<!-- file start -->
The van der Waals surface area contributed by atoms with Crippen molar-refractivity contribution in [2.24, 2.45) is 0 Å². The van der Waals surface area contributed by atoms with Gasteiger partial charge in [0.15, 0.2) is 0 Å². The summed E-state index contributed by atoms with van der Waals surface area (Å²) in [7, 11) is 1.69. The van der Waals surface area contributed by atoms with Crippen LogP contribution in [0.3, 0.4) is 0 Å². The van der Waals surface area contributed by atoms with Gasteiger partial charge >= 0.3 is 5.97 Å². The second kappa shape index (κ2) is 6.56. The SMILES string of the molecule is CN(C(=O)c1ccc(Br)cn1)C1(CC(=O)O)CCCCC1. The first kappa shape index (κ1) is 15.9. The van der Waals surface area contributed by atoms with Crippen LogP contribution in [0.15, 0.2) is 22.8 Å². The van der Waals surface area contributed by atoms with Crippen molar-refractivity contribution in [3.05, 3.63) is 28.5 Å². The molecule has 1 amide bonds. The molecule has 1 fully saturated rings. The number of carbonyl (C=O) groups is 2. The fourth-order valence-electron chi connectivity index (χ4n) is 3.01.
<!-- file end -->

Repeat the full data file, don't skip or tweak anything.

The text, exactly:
The van der Waals surface area contributed by atoms with Crippen molar-refractivity contribution in [2.24, 2.45) is 0 Å². The van der Waals surface area contributed by atoms with Gasteiger partial charge in [0.15, 0.2) is 0 Å². The summed E-state index contributed by atoms with van der Waals surface area (Å²) in [7, 11) is 1.69. The van der Waals surface area contributed by atoms with Crippen LogP contribution in [0.3, 0.4) is 0 Å². The van der Waals surface area contributed by atoms with Gasteiger partial charge >= 0.3 is 5.97 Å². The second kappa shape index (κ2) is 6.56. The SMILES string of the molecule is CN(C(=O)c1ccc(Br)cn1)C1(CC(=O)O)CCCCC1. The first kappa shape index (κ1) is 15.9. The van der Waals surface area contributed by atoms with Crippen LogP contribution in [0.15, 0.2) is 22.8 Å². The van der Waals surface area contributed by atoms with Crippen molar-refractivity contribution in [3.05, 3.63) is 28.5 Å². The molecule has 1 amide bonds. The molecule has 1 fully saturated rings. The number of carbonyl (C=O) groups is 2. The fourth-order valence-electron chi connectivity index (χ4n) is 3.01.